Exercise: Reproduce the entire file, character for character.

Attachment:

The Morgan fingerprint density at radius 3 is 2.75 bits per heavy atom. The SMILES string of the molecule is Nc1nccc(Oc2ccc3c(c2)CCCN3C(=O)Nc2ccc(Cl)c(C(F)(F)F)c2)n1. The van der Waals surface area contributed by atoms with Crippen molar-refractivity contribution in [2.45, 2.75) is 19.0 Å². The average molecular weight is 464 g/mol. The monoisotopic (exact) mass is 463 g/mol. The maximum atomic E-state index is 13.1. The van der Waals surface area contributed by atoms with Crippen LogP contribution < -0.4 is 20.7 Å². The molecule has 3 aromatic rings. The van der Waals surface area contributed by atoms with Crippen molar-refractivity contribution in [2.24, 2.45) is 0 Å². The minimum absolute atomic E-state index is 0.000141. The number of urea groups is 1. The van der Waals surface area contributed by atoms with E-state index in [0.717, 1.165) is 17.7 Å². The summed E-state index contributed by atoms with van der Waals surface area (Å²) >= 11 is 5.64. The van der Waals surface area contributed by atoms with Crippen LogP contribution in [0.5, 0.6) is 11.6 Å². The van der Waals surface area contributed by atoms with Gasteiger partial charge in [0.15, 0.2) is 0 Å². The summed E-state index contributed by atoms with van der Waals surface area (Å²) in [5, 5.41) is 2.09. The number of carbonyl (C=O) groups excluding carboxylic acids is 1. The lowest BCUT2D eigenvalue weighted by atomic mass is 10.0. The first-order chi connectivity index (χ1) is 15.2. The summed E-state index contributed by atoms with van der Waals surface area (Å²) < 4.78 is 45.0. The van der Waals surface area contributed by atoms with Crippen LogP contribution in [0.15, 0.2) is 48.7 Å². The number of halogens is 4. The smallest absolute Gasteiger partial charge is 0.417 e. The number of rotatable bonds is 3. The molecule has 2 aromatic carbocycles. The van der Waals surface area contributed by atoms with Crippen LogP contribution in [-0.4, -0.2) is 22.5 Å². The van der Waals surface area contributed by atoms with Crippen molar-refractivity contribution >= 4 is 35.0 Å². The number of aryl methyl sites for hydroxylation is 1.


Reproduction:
The Morgan fingerprint density at radius 3 is 2.75 bits per heavy atom. The SMILES string of the molecule is Nc1nccc(Oc2ccc3c(c2)CCCN3C(=O)Nc2ccc(Cl)c(C(F)(F)F)c2)n1. The van der Waals surface area contributed by atoms with Crippen molar-refractivity contribution in [2.45, 2.75) is 19.0 Å². The average molecular weight is 464 g/mol. The monoisotopic (exact) mass is 463 g/mol. The maximum atomic E-state index is 13.1. The van der Waals surface area contributed by atoms with Crippen LogP contribution < -0.4 is 20.7 Å². The molecule has 3 aromatic rings. The van der Waals surface area contributed by atoms with Crippen molar-refractivity contribution in [2.24, 2.45) is 0 Å². The minimum absolute atomic E-state index is 0.000141. The number of urea groups is 1. The van der Waals surface area contributed by atoms with E-state index in [0.717, 1.165) is 17.7 Å². The summed E-state index contributed by atoms with van der Waals surface area (Å²) >= 11 is 5.64. The van der Waals surface area contributed by atoms with Crippen LogP contribution in [0.5, 0.6) is 11.6 Å². The van der Waals surface area contributed by atoms with Gasteiger partial charge in [0.15, 0.2) is 0 Å². The summed E-state index contributed by atoms with van der Waals surface area (Å²) in [5, 5.41) is 2.09. The number of carbonyl (C=O) groups excluding carboxylic acids is 1. The lowest BCUT2D eigenvalue weighted by atomic mass is 10.0. The first-order chi connectivity index (χ1) is 15.2. The summed E-state index contributed by atoms with van der Waals surface area (Å²) < 4.78 is 45.0. The van der Waals surface area contributed by atoms with Crippen LogP contribution in [0.15, 0.2) is 48.7 Å². The number of halogens is 4. The smallest absolute Gasteiger partial charge is 0.417 e. The number of rotatable bonds is 3. The molecule has 2 aromatic carbocycles. The van der Waals surface area contributed by atoms with Crippen LogP contribution in [-0.4, -0.2) is 22.5 Å². The van der Waals surface area contributed by atoms with Crippen molar-refractivity contribution >= 4 is 35.0 Å². The number of aryl methyl sites for hydroxylation is 1.